The process of approval of pesticides needs to change.  The agrochemical industry must demonstrate that they are safe before approval is given, and not the other way around.  They should demonstrate the effects on wildlife and on the environment with systematic studies.  Else it takes many decades of poorly funded research to accumulate data showing such harms.  We should not rely on this suck it and see approach.

About the author: Ray Noble is a certified biologist and Fellow of the Royal Society of Biology

Comments

Popular posts from this blog

The lion and the wildebeest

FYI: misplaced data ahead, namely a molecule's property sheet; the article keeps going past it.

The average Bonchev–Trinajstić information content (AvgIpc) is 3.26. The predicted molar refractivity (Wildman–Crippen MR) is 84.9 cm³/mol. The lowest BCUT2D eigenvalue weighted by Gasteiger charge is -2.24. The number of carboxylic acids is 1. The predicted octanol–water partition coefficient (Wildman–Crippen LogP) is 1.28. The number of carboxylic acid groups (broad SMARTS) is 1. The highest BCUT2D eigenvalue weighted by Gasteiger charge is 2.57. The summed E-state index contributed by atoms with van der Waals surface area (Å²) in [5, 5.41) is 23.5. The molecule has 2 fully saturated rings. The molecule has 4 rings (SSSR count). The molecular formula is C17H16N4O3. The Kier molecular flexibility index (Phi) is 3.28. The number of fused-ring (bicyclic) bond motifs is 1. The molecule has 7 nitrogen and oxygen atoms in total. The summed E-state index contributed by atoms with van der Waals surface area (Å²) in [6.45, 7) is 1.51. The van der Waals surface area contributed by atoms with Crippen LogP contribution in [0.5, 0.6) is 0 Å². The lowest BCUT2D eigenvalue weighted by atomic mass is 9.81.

Birds flock, fish school, bees swarm, but social being is more than simply sticking together.  Social groups enable specialisation and a sharing of abilities, and enhances ability, learning and creating new tricks. The more a group works together, the more effective they become as a team.  Chimpanzees learn from each other how to use stones to crack nuts, or sticks to get termites.  All around us we see cooperation and learning in nature.  Nature is inherently creative.  Pulling together becomes a rallying cry during a crisis.  We have heard it throughout the coronavirus pandemic.  "We are all in this together", a mantra that encourages people to adopt a common strategy. In an era of 'self-interest' and 'survival of the fittest,'  and 'selfish gene', we lose sight of the obvious conclusion from the evidence all around us.   Sticking together is more often the better approach.  This is valid for the lion as it is also for the wildebeest.   We don't

No evidence for vaccine link with autism